Melbourne has overtaken Sydney to become the rental market with the highest proportion of vacant properties in Australia, according to new research, as a COVID-19 policy that bans landlords from evicting struggling tenants could be extended.
Melbourne’s vacancy rate edged up by 0.6 percentage points to 3.8 per cent in August, more than double the proportion recorded in the same month last year, Domain Group figures showed. It was also the only capital city that recorded a rise in vacancy rates over the past month.
The vacancy rate increase is due to empty properties in Melbourne shooting up by about 20 per cent in August, and 140 per cent in the past 12 months.
Meanwhile, other capital cities, including Sydney, have managed to keep rental demand up or stable, with the vacancy rates falling in five cities, including Brisbane, Perth, Hobart, Canberra and Darwin.
Sydney’s vacancy rate saw no change at 3.5 per cent, though it is up by 0.5 percentage points in August 2019.
Other capital cities fared better with vacancy rates between 0.6 per cent and 2.2 per cent.
The national vacancy rate in August remained the same for a third month in a row at 2.1 per cent, nearly 2 percentage points lower than that of Melbourne.
Domain Group research analyst Henry Yu said Melbourne’s stage four lockdown, which began on August 2, had “disrupted the rental market”.
“A two-speed vacancy rate has emerged as Melbourne entered its first month of heightened stage four restrictions in early August,” he said.
“Elsewhere, other capitals have avoided secondary lockdowns despite minor outbreaks occurring.”
Victoria extends rental eviction moratorium
The new data comes as the Victorian government moves to extend the moratorium on residential rental evictions and freeze on rental hikes for a second time until March 28, 2021. It was originally slated to end on September 26, but Premier Daniel Andrews extended the moratorium in August until the end of 2020.
While eligible tenants may be able to receive up to $3,000 in rental relief handouts, a bump up from the previous $2,000, landlords may also be able to access a 25 per cent discount to their 2021 land tax. The remainder of the bill may be deferred until the end of November 2021.
“We know there are plenty of Victorians doing it tough right now – the last thing they need to worry about is whether they can keep a roof over their head,” Mr Andrews said in a statement.
“With an extended timeline and expanded eligibility for rental help, it means a little less stress and a little more certainty for tenants.”
But the Real Estate Institute of Victoria (REIV) said extending the moratorium for another six months meant landlords “have virtually no relief” during the ban.
“This demagogue decision to extend the moratorium means that for a whole year, landlords will be dictated to as how much rent they can charge, removing their right to make fundamental decisions about their own property,” REIV chief executive officer Gil King said.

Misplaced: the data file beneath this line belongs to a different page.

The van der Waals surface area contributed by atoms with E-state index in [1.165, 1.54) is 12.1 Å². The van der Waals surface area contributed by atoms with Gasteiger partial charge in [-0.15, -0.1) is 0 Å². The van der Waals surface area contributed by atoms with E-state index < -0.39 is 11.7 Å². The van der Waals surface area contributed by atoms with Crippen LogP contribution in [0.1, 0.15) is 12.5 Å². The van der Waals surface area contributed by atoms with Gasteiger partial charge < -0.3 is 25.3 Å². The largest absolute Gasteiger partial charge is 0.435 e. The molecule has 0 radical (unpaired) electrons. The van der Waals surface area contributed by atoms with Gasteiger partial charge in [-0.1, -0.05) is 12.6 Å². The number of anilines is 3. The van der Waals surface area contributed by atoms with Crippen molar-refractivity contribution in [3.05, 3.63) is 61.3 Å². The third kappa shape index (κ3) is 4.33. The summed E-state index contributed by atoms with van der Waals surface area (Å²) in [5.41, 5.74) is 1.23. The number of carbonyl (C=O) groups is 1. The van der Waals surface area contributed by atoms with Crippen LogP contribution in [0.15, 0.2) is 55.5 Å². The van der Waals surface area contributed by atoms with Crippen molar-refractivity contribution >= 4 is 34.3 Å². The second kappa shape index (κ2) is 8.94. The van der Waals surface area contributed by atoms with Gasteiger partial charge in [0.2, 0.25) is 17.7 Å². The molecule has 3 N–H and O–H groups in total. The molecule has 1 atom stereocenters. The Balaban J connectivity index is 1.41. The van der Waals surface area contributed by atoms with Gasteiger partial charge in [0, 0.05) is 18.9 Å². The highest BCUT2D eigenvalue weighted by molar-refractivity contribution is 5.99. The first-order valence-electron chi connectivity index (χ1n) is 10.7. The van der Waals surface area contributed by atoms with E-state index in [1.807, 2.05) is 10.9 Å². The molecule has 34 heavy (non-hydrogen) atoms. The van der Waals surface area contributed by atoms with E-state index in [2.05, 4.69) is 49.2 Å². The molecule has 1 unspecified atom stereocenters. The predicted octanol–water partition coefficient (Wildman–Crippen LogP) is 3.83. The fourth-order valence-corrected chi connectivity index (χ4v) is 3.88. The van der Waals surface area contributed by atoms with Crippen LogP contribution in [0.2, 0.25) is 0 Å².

“Property owners who have worked hard to save and invest to provide for the future of their families are not being protected by the moratorium.”
Investors in mortgage stress
Meanwhile, the Australian Banking Association announced today that banks are reaching out to mortgage holders across the country who hit pause on their home loans to discuss when and how they can restart repayments.
A quarter of property investors, or 826,000 borrowers, are in mortgage stress, according to the latest research from Digital Finance Analytics (DFA).
“Clearly the fiscal cliff, which is now legislated, will push more over the edge,” DFA principal Martin North said, adding that he expects to see higher default levels and more forced sales over the next few months.
Rents for Melbourne units declined by 4.4 per cent between March 31 and August 31, CoreLogic data showed, while for houses it dropped by 1 per cent, indicating units may be bearing the brunt of the pandemic’s impact on the rental market.
Tim Lawless, CoreLogic’s head of research, said high levels of apartment supply and falling demand was largely to blame for the weaker rental conditions for the unit market.
“Supply levels for rental grade units have surged over recent years, especially in Sydney and Melbourne, where high-rise unit supply across key inner-city markets has remained substantially above average,” he said.
“At the end of March there remained around 51,000 units under construction across NSW (+19 per cent on the 10-year average), and about 45,000 units were under construction across Victoria (+24 per cent above the decade average).”
Rental demand has been affected by a fall in overseas migration, due to domestic students studying from home, and weak labour market conditions across sectors which predominantly employ renters.
With falling interest rates across the home loan market, financially distressed investors could consider shopping around and potentially refinancing to a lower rate.
The average investor interest rate plummeted from 3.92 per cent in March to 3.47 per cent in September, RateCity data showed.
But the lowest interest rate on the RateCity database for investors is an introductory 1.99 per cent (comparison rate 2.71 per cent) from Loans.com.au. The rate reverts to 2.74 per cent after the one-year introductory period. However, investors will need to bundle the mortgage with their owner-occupier home loan to be eligible for the rate.